Eric Pickles: I’ve taken a view that the block grant is probably the more distributive element that exists within local government finance that the individual amounts that came by ABG weren’t going to make that significant difference when the total amount was going down … What I’m trying to do is arrive at a position where an authority like [Hackney LBC], which I think is about 80% dependent upon central government grant, is not faced with an adverse situation. You say you feared 20% ? Well that’s like your worst nightmare really – maybe you’ve put those [figures] together at Halloween – but certainly I can’t imagine a government moving forward and taking 20% out in year one.
Jules Pipe: I would hope not. I can only work on the figures the Treasury have released so far and as I said in my comments if no further funding streams are available or if there’s no re-phasing then that is the position we would face on the figures issued so far … and many authorities in this room will have seen their figures … and on the figures released so far it’s very heavily frontloaded compared to the announcement of 7.25% per year and what was in your letter. Is there a guarantee then, that I won’t receive even less than that, say a 15% reduction, which is double what your letter said?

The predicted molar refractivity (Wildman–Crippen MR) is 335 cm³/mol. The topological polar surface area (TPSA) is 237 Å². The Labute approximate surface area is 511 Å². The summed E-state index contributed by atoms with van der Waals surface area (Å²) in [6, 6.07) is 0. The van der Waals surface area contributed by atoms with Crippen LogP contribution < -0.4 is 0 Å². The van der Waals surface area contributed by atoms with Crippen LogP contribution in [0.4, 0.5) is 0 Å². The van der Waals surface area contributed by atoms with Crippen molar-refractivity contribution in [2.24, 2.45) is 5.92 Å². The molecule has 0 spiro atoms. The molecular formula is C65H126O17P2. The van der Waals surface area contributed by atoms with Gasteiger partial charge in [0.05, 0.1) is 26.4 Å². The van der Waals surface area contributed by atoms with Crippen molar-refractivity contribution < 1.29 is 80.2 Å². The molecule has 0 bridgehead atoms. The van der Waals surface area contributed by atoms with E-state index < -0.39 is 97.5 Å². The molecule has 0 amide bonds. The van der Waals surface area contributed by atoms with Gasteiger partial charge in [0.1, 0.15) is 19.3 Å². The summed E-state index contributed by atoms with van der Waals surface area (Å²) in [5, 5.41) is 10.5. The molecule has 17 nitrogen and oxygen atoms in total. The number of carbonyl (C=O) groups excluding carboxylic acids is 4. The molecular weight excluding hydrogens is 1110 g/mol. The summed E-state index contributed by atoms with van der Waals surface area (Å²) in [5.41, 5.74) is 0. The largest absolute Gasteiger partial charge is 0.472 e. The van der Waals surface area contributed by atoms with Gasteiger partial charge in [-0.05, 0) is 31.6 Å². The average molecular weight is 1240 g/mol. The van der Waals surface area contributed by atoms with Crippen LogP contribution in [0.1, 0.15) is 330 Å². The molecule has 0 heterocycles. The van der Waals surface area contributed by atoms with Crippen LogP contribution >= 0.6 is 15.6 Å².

Eric Pickles: Well we’re looking at putting these together…. [Heckling] Oh dear, we’re playing hunt the figure. So if it isn’t 15% is it 14% Eric? Well if it isn’t 14%is it 13% Eric? If it isn’t 13% is it 12% .. Well I’m really sorry I’m not playing that game. However, I do want to make it absolutely clear that what I will be doing is trying to make it as manageable as you can. But Jules, you’ve got to play your part , you’ve got to start cutting down your costs, you’ve got to start restructuring, you’ve got to start, perhaps, not being as dependent on temporary staff as you currently are.
Jules Pipe: Well, we’ve cut our temporary staff by a third over the last four years; also we have been the third highest authority in the country on efficiency savings taking out £65m over the last five years … the third highest in the country … So I don’t think I can take any lectures on making savings as a local borough.